SBM support networks: a collective answer to universal challenges

Neil Limbrick – developer at The Education Collective – discusses the importance of SBM support networks and the technology that is helping them to share information and collaborate locally as well as nationally

Neil Limbrick, The Education Collective

The formative years

The Education Collective was borne of a question from a line manager to an IT manager. “My line manager at my first school was one of the forming members of the Birmingham Association of School Business Managers (BASBM). She asked me – in that way that line managers do which leaves little room for saying no – if I could ‘just help out’,” Neil Limbrick, developer at The Education Collective, recalls.

“The association was struggling with communication; they would have really successful meetings every term – involving 80 or so business managers – but between those meeting it was difficult to communicate, difficult to manage and they struggled to keep their member list up-to-date,” Neil explains.

The solution? An online community with the management tools they needed as well as the communication tools for letting school business managers talk to each other, Neil says. “From there it exploded in Birmingham – membership increased two and three-fold, something previously impossible to achieve because of the scale of bringing so many people together and managing them.”

For users, it’s a secure forum in which they can hold professional discussions and ask for and give help

This set the precedent and The Education Collective has continued to grow and evolve in a natural way, developing to meet the needs of networks/groups and their members – providing local/regional groups with online platforms that help them to run more smoothly and more efficiently.

A community platform

Essentially, The Education Collective provides an online platform where members can come together outside of their termly meets, for example. Neil describes them as an ‘online community for members’ and, for the group administrators, it’s like a management information system. “It supports all the user information – the contact details, which schools they’re from – and it allows the individual users to update their own details. User details are updated organically by the members logging on and doing it themselves.”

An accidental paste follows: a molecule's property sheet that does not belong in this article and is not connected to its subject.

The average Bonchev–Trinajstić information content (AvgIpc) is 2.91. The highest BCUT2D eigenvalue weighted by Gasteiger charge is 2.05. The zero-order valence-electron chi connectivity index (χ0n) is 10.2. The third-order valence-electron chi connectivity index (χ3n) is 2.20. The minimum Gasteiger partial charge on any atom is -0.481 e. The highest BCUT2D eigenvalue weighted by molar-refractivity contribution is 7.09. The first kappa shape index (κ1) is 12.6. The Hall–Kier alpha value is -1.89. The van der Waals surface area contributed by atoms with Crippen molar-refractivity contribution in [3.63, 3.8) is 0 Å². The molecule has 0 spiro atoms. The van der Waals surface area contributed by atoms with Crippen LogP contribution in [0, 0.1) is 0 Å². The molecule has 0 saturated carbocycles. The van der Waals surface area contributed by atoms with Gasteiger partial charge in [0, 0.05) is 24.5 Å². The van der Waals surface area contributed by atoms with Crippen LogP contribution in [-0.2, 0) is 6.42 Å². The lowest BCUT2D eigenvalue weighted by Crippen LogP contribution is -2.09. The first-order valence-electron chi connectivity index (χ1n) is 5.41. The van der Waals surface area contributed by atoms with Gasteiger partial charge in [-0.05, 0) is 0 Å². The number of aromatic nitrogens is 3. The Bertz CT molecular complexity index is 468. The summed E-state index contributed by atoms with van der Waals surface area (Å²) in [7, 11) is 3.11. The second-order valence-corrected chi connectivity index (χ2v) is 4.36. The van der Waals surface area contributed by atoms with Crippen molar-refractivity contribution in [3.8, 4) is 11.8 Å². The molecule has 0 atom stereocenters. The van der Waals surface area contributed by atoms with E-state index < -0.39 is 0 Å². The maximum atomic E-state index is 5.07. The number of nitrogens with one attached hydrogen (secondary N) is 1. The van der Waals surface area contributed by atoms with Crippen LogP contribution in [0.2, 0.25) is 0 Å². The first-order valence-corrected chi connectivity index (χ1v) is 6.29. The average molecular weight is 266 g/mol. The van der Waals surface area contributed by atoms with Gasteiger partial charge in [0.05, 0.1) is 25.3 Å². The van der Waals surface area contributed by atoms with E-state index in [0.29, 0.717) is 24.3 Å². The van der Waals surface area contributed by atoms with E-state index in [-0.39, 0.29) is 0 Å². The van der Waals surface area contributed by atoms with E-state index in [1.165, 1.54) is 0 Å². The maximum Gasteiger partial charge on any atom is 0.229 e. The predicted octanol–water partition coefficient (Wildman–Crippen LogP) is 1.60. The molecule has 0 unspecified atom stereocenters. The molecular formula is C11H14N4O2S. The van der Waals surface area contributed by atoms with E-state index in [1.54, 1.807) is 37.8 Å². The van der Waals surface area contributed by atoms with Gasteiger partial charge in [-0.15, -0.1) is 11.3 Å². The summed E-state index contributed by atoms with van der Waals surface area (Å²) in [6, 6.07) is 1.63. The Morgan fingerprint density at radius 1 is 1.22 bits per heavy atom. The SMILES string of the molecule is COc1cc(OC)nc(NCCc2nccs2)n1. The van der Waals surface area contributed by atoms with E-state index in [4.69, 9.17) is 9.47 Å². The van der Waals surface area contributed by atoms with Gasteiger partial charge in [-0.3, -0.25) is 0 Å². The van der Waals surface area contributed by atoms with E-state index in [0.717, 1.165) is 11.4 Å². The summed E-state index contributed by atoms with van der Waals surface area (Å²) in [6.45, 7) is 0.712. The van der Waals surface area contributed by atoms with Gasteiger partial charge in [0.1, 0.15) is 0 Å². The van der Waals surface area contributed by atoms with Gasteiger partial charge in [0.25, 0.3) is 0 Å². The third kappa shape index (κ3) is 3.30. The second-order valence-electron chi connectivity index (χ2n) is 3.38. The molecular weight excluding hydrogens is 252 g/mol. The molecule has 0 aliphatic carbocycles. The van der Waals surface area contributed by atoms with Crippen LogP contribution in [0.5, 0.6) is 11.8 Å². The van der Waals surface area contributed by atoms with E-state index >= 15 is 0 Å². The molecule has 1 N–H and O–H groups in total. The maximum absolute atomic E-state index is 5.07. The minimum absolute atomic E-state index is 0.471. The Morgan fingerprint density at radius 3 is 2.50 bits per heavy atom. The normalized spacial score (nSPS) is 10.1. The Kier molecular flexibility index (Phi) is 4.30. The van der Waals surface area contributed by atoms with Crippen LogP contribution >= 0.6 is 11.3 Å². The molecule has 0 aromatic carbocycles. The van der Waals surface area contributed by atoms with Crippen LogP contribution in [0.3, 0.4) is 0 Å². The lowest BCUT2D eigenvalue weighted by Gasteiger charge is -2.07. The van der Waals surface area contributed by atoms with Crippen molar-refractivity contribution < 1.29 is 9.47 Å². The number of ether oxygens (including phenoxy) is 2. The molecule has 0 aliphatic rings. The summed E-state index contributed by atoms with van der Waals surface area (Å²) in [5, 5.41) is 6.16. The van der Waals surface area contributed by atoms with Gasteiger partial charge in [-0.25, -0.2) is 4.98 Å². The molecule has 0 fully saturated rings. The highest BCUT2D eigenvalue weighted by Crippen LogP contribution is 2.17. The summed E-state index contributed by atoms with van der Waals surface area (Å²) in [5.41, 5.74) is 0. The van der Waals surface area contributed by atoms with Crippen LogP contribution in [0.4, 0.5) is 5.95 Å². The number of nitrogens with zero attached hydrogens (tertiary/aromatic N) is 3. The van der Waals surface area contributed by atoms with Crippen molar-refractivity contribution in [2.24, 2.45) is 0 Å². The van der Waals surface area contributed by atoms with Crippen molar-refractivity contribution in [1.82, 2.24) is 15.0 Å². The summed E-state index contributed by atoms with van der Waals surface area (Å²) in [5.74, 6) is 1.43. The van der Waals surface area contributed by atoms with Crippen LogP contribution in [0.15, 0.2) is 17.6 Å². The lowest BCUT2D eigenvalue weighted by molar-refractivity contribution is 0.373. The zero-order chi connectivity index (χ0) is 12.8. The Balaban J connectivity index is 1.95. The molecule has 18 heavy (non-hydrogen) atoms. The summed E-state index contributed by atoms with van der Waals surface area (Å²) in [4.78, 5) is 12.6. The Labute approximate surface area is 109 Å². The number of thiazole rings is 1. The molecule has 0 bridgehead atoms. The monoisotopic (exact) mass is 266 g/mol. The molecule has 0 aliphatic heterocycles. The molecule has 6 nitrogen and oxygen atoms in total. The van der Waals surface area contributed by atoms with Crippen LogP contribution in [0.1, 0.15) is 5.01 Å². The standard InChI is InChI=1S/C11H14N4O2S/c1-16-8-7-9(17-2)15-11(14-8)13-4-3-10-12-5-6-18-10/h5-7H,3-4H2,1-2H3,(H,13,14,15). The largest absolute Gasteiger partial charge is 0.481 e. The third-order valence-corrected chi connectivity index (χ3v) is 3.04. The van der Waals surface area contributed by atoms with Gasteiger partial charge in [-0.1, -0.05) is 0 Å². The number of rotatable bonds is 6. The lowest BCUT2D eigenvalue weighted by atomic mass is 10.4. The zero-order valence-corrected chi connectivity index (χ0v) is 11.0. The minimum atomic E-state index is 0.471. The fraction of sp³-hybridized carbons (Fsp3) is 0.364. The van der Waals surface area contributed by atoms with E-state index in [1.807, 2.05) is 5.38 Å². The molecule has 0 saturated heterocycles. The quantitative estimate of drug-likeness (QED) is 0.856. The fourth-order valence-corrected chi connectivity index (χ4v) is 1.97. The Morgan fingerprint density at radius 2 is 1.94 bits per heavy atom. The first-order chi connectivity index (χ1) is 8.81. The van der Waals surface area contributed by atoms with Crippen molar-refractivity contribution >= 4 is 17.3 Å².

Further, when it comes to organising a conference or a committee meeting, for example, the group administrator needs only input the date and the venue and members receive an alert asking them to login and RSVP – it streamlines that whole process in terms of running and managing the groups.

“For users it’s a secure forum in which they can hold professional discussions and ask for and give help. It makes contact more regular – not just once a term when they attend a meeting – they can login any time.”

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The power of The Collective

In February this year The Education Collective passed the 6,000 users mark. The significance of this, Neil points out, is that although everyone’s in their own pocket – their own network – and all of the networks are part of a collective – The Education Collective. Neil and his team have constructed the platforms used by the regional groups/networks so that it’s possible to communicate between groups, sharing their experience and knowledge.

So, when you talk about 6,000 people, each of whom has been in the job on average five years – likely a conservative estimate – you’re talking about 30,000 years of experience cumulatively

“When you talk about 6,000 people, each of whom has been in the job on average five years – likely a conservative estimate – you’re talking about 30,000 years of experience cumulatively. Even if they’re not in a particular group, there’s a way of getting hold of the information you need. It allows everyone to come together and share their expertise and knowledge and that’s only going to increase,” Neil says.

“As a result of meetings between The Education Collective and SBMs we’ve started some collaborative procurement exercises. Initially piloted in Gloucester, those involved have made savings of £40,000 per year,” Neil says, adding that this has been supported by being in The Collective and having access to the knowledge that’s within it. The potential here must be considered, connecting schools beyond their geographical limits and enabling them to procure collectively, efficiently and economically.

So how does The Education Collective manage this? This depends on a given project and how the particular exercise will run but the intention is to have something in place that goes out to schools, gauges their interest, collects the necessary information and passes this to the individual running the procurement exercise – wherever they are. No traversing the country – the process can be managed through one unified system.

A support tool

“The important thing is to recognise is that The Collective is a tool – it supports the SBM networks/groups and that’s where the hard work is done,” says Neil. He recognises the effort that is put into bringing people together, organising conferences, etc. “It’s a thankless task running a local SBM network; you don’t get paid or get any time for it – it’s in addition to your day job and they do some amazing things,” he says.

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